Content Note: Genocide, Torture, War, Racism, Sexism, Essentialism
Narnia Recap: Prince Caspian has begun the process of gathering Old Narnians for war.
Prince Caspian, Chapter 7: Old Narnia In Danger
One of the frustrating things about not being a Straight White Male is that I tend to be treated as a member of some kind of hive mind of identically-shaped robots, each stamped out with the same personalities, opinions, and tendencies. I am a woman, so therefore I supposedly dream the same dreams, harbor the same desires, am motivated by the same factors, and behave in the same way as all other women. And if I don't fit that stereotype, well, then, I must just fit the exact opposite stereotype. It's all very confusing and frustrating and deeply tiring.
This shows up in the oddest places. Let slip to a group of gamers that I am a "girl gamer" and half the room assumes that I only play casual games like The Sims and Farmville; the other half decides that I'm probably a fragtastic hardcore badass because only the really dedicated girls game. When I walk into professional engineering meetings at work, I'm frequently assumed to be either the person in the room with the best interpersonal and communication skills because that's what women supposedly excel at, or I'm believed to be the most competent coder in the company because why else would I go into this industry, really.
The middle ground -- that I am decently good at some things and decently good at other things -- never seems to be made available to me, because places with depth and nuance seem reserved for the non-women in the room. Though most people seem willing to wait to get to know my Husband before judging his strength at documentation and his proficiency at code, I come pre-equipped with competing sets of expectations, usually impossible for me to reach since they tend to run along the lines of "best of the best" and "worst of the worst" simultaneously.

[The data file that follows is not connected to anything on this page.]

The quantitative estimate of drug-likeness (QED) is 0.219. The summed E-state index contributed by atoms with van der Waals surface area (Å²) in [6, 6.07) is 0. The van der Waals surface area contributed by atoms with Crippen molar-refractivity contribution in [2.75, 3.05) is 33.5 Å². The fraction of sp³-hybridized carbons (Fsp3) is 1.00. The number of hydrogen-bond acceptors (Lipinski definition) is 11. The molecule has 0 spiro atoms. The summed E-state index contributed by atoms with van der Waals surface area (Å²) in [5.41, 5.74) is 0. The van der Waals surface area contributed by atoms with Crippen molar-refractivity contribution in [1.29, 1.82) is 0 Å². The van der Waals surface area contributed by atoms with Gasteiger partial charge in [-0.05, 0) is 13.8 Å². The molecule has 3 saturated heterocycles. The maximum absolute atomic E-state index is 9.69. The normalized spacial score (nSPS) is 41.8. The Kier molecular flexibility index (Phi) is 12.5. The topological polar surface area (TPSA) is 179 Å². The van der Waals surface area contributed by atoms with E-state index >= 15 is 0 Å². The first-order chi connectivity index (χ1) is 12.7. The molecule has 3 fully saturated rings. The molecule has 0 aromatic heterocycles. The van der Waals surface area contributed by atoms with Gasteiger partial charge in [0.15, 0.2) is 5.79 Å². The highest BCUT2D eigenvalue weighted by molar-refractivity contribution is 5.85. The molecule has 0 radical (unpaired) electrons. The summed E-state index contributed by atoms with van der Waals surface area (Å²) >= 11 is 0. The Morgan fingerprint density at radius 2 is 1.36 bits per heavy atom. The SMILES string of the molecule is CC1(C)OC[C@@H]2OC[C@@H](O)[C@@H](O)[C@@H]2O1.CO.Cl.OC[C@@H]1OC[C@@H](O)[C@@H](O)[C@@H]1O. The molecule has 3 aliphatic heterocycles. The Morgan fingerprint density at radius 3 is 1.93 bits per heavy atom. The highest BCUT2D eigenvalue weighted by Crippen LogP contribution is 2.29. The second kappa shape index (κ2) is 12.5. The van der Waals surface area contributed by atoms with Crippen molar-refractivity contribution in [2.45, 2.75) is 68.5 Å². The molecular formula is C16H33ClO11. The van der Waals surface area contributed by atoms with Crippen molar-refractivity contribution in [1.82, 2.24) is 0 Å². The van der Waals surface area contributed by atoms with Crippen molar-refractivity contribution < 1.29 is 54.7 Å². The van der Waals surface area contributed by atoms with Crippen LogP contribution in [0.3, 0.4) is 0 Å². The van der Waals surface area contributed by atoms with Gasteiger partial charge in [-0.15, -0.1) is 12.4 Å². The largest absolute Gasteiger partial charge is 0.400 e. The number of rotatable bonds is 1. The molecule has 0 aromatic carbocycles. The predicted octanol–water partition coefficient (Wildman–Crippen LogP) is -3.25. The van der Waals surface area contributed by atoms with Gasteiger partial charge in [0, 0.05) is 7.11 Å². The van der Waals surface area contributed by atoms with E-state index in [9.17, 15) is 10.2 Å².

This stuff isn't just academic, or little annoyances to be endured without real consequence. When I first enrolled in engineering school and went to my advisor's office for the first time, the first thing he said to me after "hello" and before I'd sat down was that "I can tell you will be good in engineering." He had incorrectly assumed that because I'd decided to major in engineering despite the hurdle of being a woman, it must be my Grand Driving Passion as opposed to something I figured I'd be decent at and could make a living from. Two years later, in the first and only one of his classes that I signed up for, he told me that I was a "great disappointment" to him because apparently despite attending all classes, taking notes, reading the book, asking questions, and making the same grades as everyone else, I'd somehow failed to be as enthusiastic as he'd expected me to be about the subject. And all this unwarranted praise and pressure simply because I'd come decked out with a different model of primary and secondary sexual characteristics than his other students.